September 2019
Volume 19, Issue 10
Open Access
Vision Sciences Society Annual Meeting Abstract  |   September 2019
Distinct pupil features correlate with between-participant and across-session performance variability in a 16-week, longitudinal data set
Author Affiliations & Notes
  • Russell A Cohen Hoffing
    Human and Research Engineering Directorate, US Army Research Laboratory
  • Steven M Thurman
    Human and Research Engineering Directorate, US Army Research Laboratory
  • Nina Lauharatanahirun
    Human and Research Engineering Directorate, US Army Research Laboratory
    Annenberg School of Communication, University of Pennsylvania
  • Daniel E Forster
    Human and Research Engineering Directorate, US Army Research Laboratory
  • Javier O Garcia
    Human and Research Engineering Directorate, US Army Research Laboratory
    Department of Biomedical Engineering, University of Pennsylvania
  • Nick Wasylyshyn
    Human and Research Engineering Directorate, US Army Research Laboratory
  • Barry Gies-brecht
    Department of Psychological and Brain Sciences, University of California, Santa Barbara
  • Scott T Grafton
    Department of Psychological and Brain Sciences, University of California, Santa Barbara
  • Jean M Vettel
    Human and Research Engineering Directorate, US Army Research Laboratory
    Department of Psychological and Brain Sciences, University of California, Santa Barbara
    Department of Biomedical Engineering, University of Pennsylvania
Journal of Vision September 2019, Vol.19, 126c. doi:https://doi.org/10.1167/19.10.126c
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      Russell A Cohen Hoffing, Steven M Thurman, Nina Lauharatanahirun, Daniel E Forster, Javier O Garcia, Nick Wasylyshyn, Barry Gies-brecht, Scott T Grafton, Jean M Vettel; Distinct pupil features correlate with between-participant and across-session performance variability in a 16-week, longitudinal data set. Journal of Vision 2019;19(10):126c. doi: https://doi.org/10.1167/19.10.126c.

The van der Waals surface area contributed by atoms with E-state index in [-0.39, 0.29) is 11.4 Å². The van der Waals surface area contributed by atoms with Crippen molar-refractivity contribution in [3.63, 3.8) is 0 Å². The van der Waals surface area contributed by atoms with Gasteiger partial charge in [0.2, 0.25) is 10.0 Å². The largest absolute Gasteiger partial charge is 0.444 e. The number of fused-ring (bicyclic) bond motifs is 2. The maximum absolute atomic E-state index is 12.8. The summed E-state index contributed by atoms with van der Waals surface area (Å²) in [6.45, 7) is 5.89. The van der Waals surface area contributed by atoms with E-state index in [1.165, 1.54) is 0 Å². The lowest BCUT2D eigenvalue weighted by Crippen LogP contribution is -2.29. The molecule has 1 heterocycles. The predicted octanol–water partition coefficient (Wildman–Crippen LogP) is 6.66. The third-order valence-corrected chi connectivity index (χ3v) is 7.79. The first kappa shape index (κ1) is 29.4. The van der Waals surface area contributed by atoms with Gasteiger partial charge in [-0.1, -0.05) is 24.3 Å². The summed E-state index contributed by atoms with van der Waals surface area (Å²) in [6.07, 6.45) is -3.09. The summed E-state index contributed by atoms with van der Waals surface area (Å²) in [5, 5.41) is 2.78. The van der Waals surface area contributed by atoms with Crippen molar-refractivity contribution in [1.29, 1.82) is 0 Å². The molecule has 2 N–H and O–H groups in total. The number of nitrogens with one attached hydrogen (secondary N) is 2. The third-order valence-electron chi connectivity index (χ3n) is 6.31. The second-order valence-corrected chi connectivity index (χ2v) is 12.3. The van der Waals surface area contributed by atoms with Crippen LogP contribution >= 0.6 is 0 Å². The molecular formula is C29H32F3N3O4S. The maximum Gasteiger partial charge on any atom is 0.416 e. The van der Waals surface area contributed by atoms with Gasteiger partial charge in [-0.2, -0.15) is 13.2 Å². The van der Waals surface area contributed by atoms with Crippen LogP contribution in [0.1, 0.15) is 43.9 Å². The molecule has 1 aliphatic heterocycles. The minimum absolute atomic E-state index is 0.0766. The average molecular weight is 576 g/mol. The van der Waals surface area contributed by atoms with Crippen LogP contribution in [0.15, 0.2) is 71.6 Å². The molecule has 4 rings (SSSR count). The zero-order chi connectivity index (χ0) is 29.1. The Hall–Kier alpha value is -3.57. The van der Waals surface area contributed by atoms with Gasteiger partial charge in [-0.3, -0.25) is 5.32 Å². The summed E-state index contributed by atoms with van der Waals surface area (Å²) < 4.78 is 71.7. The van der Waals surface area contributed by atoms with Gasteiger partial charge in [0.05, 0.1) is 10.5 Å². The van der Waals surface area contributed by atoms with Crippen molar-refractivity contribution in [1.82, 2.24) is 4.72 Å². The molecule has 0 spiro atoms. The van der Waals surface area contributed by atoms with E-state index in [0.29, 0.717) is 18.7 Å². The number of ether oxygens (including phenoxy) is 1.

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      © ARVO (1962-2015); The Authors (2016-present)

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Abstract

Pupillary response provides a rich and accessible source of insight into cognitive processes due to its link with neural circuits in the brain. However, the relationships between pupil diameter and specific cognitive constructs are not yet dissociable because of the complex temporal dynamics of cognitive processes and individual variability. While extant research has identified a number of features that correlate with cognition, group-level analyses are typically used, making it unclear whether these relationships would hold between participants and upon repeated measurements. To gain insight into the robustness of pupil features and cognition, we analyzed a longitudinal pupillometry data set, characterizing relationships between standard pupil features and cognitive performance between participants (subject-level), across sessions (session-level) and within sessions (trial-level). Participants (N=26) completed 8 bi-weekly sessions of a mental arithmetic task in which participants indicated whether modular arithmetic statements were true or false under easy and difficult conditions. In the present analysis, we focused on the relationship between response speed and three pupil features typically studied in the literature: pre-stimulus baseline, peak amplitude, and peak latency. Mixed-effects model results indicated that the pre-stimulus baseline was associated with response speed at the subject-level, whereas peak amplitude was associated with the trial-level type (i.e. easy vs. difficult trials), but not trial-level performance. Peak latency was robustly associated with response speed at the group-, subject-, and trial-levels. We show that distinct pupil features correlate with performance at dissociable levels of analysis and may also reflect distinct influences of underlying cognitive processes.

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